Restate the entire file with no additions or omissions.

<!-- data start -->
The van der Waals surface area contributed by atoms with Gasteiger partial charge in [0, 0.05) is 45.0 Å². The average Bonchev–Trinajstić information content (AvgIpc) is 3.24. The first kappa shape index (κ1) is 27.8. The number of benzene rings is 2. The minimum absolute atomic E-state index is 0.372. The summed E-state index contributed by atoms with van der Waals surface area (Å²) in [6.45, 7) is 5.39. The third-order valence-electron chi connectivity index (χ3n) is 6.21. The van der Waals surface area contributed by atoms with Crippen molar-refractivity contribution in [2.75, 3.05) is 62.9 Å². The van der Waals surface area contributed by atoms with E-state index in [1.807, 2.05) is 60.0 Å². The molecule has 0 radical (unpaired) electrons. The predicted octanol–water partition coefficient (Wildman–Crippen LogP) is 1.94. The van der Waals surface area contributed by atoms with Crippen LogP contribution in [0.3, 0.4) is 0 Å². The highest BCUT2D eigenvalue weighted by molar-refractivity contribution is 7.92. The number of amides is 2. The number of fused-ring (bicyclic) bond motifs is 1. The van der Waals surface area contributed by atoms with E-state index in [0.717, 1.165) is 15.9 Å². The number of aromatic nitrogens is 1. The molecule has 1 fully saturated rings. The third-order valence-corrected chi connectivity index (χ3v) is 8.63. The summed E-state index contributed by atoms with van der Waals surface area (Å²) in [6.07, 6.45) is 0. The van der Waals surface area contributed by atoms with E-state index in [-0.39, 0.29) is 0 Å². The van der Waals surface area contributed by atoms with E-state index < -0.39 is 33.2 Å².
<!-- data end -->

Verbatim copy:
The van der Waals surface area contributed by atoms with Gasteiger partial charge in [0, 0.05) is 45.0 Å². The average Bonchev–Trinajstić information content (AvgIpc) is 3.24. The first kappa shape index (κ1) is 27.8. The number of benzene rings is 2. The minimum absolute atomic E-state index is 0.372. The summed E-state index contributed by atoms with van der Waals surface area (Å²) in [6.45, 7) is 5.39. The third-order valence-electron chi connectivity index (χ3n) is 6.21. The van der Waals surface area contributed by atoms with Crippen molar-refractivity contribution in [2.75, 3.05) is 62.9 Å². The van der Waals surface area contributed by atoms with E-state index in [1.807, 2.05) is 60.0 Å². The molecule has 0 radical (unpaired) electrons. The predicted octanol–water partition coefficient (Wildman–Crippen LogP) is 1.94. The van der Waals surface area contributed by atoms with Crippen LogP contribution in [0.3, 0.4) is 0 Å². The highest BCUT2D eigenvalue weighted by molar-refractivity contribution is 7.92. The number of amides is 2. The number of fused-ring (bicyclic) bond motifs is 1. The van der Waals surface area contributed by atoms with E-state index in [0.717, 1.165) is 15.9 Å². The number of aromatic nitrogens is 1. The molecule has 1 fully saturated rings. The third-order valence-corrected chi connectivity index (χ3v) is 8.63. The summed E-state index contributed by atoms with van der Waals surface area (Å²) in [6.07, 6.45) is 0. The van der Waals surface area contributed by atoms with E-state index in [-0.39, 0.29) is 0 Å². The van der Waals surface area contributed by atoms with E-state index < -0.39 is 33.2 Å².